Transnistria Vote Highlights Tension Between Values and Interests

Transnistria Vote Highlights Tension Between Values and Interests

On Dec. 25, 43-year-old Yevgeny Shevchuk was elected president of Transnistria by a landslide, winning nearly 80 percent of the vote in a runoff after outmaneuvering two powerful and seasoned opponents. It was a triumph for democracy in a remote corner of Southeastern Europe that few outside the neighborhood would have had any reason to notice.

But it is worth taking note, not only because Shevchuk is a young reformer in a part of the world groaning under entrenched oligarchies, but also because his successful campaign offers a larger lesson at a time when popular democratic movements are shaking the foundations of governments worldwide.

The good news is that if democracy can triumph in Transnistria -- where a stylized Lenin stands watch over the presidential offices, the hammer and sickle adorn the official seal and Russian Prime Minister Vladimir Putin is a local hero -- it can do so anywhere. This sliver of Dniester River frontage sandwiched between Moldova and Ukraine is one of Europe’s poorest regions, and it is still recovering from the bloody fighting and social upheaval that accompanied its secession from Moldova after the collapse of the Soviet Union. Yet when Transnistrians cast their ballots, they made a conscious choice in favor of reform, transparency and accountability over the old ways of stagnation, cronyism and intimidation.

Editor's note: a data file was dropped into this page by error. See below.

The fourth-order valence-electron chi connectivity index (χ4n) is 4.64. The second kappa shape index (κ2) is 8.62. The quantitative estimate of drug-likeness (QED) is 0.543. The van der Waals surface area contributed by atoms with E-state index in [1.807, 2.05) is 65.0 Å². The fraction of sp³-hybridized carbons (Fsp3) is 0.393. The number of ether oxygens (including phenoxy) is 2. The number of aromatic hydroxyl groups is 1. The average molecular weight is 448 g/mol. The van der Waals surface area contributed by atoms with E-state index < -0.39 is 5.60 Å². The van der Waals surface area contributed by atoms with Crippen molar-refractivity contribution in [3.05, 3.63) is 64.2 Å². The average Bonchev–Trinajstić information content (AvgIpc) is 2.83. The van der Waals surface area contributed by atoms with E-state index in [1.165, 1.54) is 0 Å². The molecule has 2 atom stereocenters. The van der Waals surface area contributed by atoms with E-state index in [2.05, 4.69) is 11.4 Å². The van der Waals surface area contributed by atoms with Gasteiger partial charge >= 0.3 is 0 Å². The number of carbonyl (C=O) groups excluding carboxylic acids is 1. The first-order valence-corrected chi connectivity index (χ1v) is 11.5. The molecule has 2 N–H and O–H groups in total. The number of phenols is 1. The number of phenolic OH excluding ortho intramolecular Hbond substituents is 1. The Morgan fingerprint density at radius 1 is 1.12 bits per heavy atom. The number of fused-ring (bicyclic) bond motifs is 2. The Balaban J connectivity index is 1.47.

Keep reading for free!

Get instant access to the rest of this article as well as three free articles per month. You'll also receive our free email newsletter to stay up to date on all our coverage:

Or, Subscribe now to get full access.

Already a subscriber? Log in here .

What you’ll get with an All-Access subscription to World Politics Review:

A WPR subscription is like no other resource — it’s like having your own personal researcher and analyst for news and events around the globe. Subscribe now, and you’ll get:

  • Immediate and instant access to the full searchable library of 15,000+ articles
  • Daily articles with original analysis, written by leading topic experts, delivered to you every weekday
  • Weekly in-depth reports on important issues and countries
  • Daily links to must-read news, analysis, and opinion from top sources around the globe, curated by our keen-eyed team of editors
  • Your choice of weekly region-specific newsletters, delivered to your inbox.
  • Smartphone- and tablet-friendly website.
  • Completely ad-free reading.

And all of this is available to you when you subscribe today.

More World Politics Review